02 October 2009

I'm wearing batik today

KOMPAS.com -  Employees of state-owned companies and government institutions have for years adhered to a tradition of wearing batik on every Friday of the week.

But today is special because President Susilo Bambang Yudhoyono has called on all Indonesians to wear batik on that day to celebrate UNESCO’s decision to include batik in its list of "Intangible Cultural Heritage of Humanity" items.

"Batik is regarded as a cultural icon with its own uniqueness. It conveys certain symbols and a profound philosophy, including man’s life cycle,  and it has been touted  by Indonesia as a non-material element of its cultural heritage," Coordinating Minister for people’s welfare Aburizal Bakrie told a press conference at Bogor State Palace on Sept. 7, 2009.

"We’ve been told that batik has been recognized as an element of global cultural heritage produced by Indonesians. The President has called on all Indonesians to wear batik on Oct. 2, to celebrate batik," the minister said.

Indonesia’s Batik, together with the Tango of Argentina and Uruguay, the traditional Ainu dance of Japan and France’s Aubusson tapestries were among the 76 elements inscribed on 30 September in UNESCO’s Representative List of the Intangible Cultural Heritage of Humanity, WAM, the United Arab Emirates’ news agency, reported on Wednesday.
These 76 inscriptions were decided by the 24 Member States of the Intergovernmental Committee for the Safeguarding of the Intangible Heritage, currently holding its 4th session in Abu Dhabi, from Sept. 28 to Oct. 2, 2009,  under the chairmanship of Awadh Ali Saleh Al Musabi of the United Arab Emirates.

UNESCO (United Nations Education, Scientific and Cultural Organization)’s list describes Indonesian Batik as: The techniques, symbolism and culture surrounding hand-dyed cotton and silk garments known as Indonesian Batik permeate the lives of Indonesians from beginning to end: infants are carried in batik slings decorated with symbols designed to bring the child luck, and the dead are shrouded in funerary batik.

The president’s call for batik dress has been supported by regional heads in a number of provinces and district, such as the Jakarta Governor, the East Java governor, and the Cirebon district head.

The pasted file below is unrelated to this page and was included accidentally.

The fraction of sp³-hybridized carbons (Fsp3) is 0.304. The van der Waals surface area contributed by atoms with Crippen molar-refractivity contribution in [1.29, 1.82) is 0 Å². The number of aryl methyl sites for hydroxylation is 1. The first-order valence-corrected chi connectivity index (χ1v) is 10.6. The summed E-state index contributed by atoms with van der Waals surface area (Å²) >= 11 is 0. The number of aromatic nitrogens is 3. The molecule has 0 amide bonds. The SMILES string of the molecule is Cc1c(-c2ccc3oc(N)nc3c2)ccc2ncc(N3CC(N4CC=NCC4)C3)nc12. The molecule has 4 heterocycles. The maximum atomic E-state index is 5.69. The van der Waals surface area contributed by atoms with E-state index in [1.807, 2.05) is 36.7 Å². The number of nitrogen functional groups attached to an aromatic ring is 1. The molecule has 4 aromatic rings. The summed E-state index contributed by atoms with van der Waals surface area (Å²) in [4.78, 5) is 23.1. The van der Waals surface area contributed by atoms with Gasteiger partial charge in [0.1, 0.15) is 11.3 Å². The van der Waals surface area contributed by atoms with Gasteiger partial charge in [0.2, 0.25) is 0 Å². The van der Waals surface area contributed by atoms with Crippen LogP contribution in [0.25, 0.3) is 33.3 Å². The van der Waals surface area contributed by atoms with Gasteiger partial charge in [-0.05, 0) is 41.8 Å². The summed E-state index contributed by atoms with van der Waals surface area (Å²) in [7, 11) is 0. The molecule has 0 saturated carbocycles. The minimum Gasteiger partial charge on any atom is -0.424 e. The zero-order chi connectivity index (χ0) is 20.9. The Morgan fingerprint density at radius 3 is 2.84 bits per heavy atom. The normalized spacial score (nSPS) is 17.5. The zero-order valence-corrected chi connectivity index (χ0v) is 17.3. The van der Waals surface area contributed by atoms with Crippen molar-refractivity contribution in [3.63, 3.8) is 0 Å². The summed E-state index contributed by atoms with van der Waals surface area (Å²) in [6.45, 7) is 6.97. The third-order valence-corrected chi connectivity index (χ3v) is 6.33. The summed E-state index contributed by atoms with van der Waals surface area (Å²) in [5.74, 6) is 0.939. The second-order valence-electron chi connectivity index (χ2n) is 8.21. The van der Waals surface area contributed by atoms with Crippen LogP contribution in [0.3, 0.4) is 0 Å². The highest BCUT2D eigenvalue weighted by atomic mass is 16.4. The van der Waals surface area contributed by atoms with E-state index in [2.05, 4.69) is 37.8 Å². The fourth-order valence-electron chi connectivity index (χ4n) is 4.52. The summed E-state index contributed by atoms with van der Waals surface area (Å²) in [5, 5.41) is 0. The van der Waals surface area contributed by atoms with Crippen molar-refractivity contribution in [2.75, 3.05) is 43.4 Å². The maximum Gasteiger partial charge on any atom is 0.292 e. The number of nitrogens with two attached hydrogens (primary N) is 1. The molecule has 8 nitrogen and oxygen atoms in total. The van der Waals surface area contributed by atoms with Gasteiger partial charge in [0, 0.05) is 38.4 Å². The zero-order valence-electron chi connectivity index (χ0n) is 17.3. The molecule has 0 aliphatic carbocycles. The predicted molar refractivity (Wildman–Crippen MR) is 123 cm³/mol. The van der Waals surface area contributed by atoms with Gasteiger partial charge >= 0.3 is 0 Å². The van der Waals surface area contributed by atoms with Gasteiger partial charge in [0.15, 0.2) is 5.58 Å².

Earlier, on September 25, Jakarta Governor  Fauzi Bowo had issued an official appeal to  all Jakarta residents to wear Batik on October 2.

"Students, people who work in hotels and bars as well as those who work for private companies are also urged to wear Batik although there will be no sanctions if they fail to do so," said Aurora Tambunan, deputy for cultural and tourism affairs to the Jakarta governor, recently. 
UNESCO has already acknowledged the Keris (ceremonial dagger) and the Wayang (puppet show) as part of Indonesia`s cultural heritage. "Traditional music instruments namely Angklung and Gamelan are also in the process of being registered with UNESCO," Aurora said.
In the spirit of supporting Jakarta residents who wear Batik on October 2, the Jakarta city government would give special discounts to those entering recreation centers  in the city. "Museums run by the Jakarta regional government will give free tickets in the period October 3-7, 2009 only for those who wear Batik," chief of Jakarta city’s culture and tourism office, Arie Budhiman, said.
Among the museums to give free tickets are the Jakarta History Museum, Ceramic and Art Museum, Maritime Museum, Joeang Museum, MH Thamrin Museum and Textile Museum. "We will also distribute  Batik pins among visitors wearing Batik to the museums," Arie added.